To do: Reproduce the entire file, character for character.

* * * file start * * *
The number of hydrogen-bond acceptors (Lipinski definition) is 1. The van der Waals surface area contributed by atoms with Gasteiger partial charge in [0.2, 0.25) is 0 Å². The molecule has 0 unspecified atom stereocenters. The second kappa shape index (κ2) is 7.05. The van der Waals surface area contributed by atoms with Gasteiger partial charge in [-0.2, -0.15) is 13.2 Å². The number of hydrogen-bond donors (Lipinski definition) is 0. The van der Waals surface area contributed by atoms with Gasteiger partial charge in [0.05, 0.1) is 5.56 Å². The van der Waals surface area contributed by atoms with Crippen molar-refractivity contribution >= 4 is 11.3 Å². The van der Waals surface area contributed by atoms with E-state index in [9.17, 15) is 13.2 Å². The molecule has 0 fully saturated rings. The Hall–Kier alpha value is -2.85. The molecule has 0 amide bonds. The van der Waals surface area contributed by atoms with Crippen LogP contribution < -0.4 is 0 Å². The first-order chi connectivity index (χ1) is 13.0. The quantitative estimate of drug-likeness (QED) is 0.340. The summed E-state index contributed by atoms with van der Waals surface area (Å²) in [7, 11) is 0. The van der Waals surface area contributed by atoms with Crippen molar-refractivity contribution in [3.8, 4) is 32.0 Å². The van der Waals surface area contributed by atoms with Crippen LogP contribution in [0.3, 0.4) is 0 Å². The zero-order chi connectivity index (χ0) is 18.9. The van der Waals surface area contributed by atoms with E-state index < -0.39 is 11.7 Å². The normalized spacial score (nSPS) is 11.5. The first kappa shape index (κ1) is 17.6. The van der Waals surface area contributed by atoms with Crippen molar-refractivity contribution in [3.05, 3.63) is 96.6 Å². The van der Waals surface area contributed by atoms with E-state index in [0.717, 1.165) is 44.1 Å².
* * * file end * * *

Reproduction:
The number of hydrogen-bond acceptors (Lipinski definition) is 1. The van der Waals surface area contributed by atoms with Gasteiger partial charge in [0.2, 0.25) is 0 Å². The molecule has 0 unspecified atom stereocenters. The second kappa shape index (κ2) is 7.05. The van der Waals surface area contributed by atoms with Gasteiger partial charge in [-0.2, -0.15) is 13.2 Å². The number of hydrogen-bond donors (Lipinski definition) is 0. The van der Waals surface area contributed by atoms with Gasteiger partial charge in [0.05, 0.1) is 5.56 Å². The van der Waals surface area contributed by atoms with Crippen molar-refractivity contribution >= 4 is 11.3 Å². The van der Waals surface area contributed by atoms with E-state index in [9.17, 15) is 13.2 Å². The molecule has 0 fully saturated rings. The Hall–Kier alpha value is -2.85. The molecule has 0 amide bonds. The van der Waals surface area contributed by atoms with Crippen LogP contribution < -0.4 is 0 Å². The first-order chi connectivity index (χ1) is 13.0. The quantitative estimate of drug-likeness (QED) is 0.340. The summed E-state index contributed by atoms with van der Waals surface area (Å²) in [7, 11) is 0. The van der Waals surface area contributed by atoms with Crippen molar-refractivity contribution in [3.8, 4) is 32.0 Å². The van der Waals surface area contributed by atoms with Crippen LogP contribution in [0.3, 0.4) is 0 Å². The zero-order chi connectivity index (χ0) is 18.9. The van der Waals surface area contributed by atoms with E-state index < -0.39 is 11.7 Å². The normalized spacial score (nSPS) is 11.5. The first kappa shape index (κ1) is 17.6. The van der Waals surface area contributed by atoms with Crippen molar-refractivity contribution in [3.05, 3.63) is 96.6 Å². The van der Waals surface area contributed by atoms with E-state index in [0.717, 1.165) is 44.1 Å².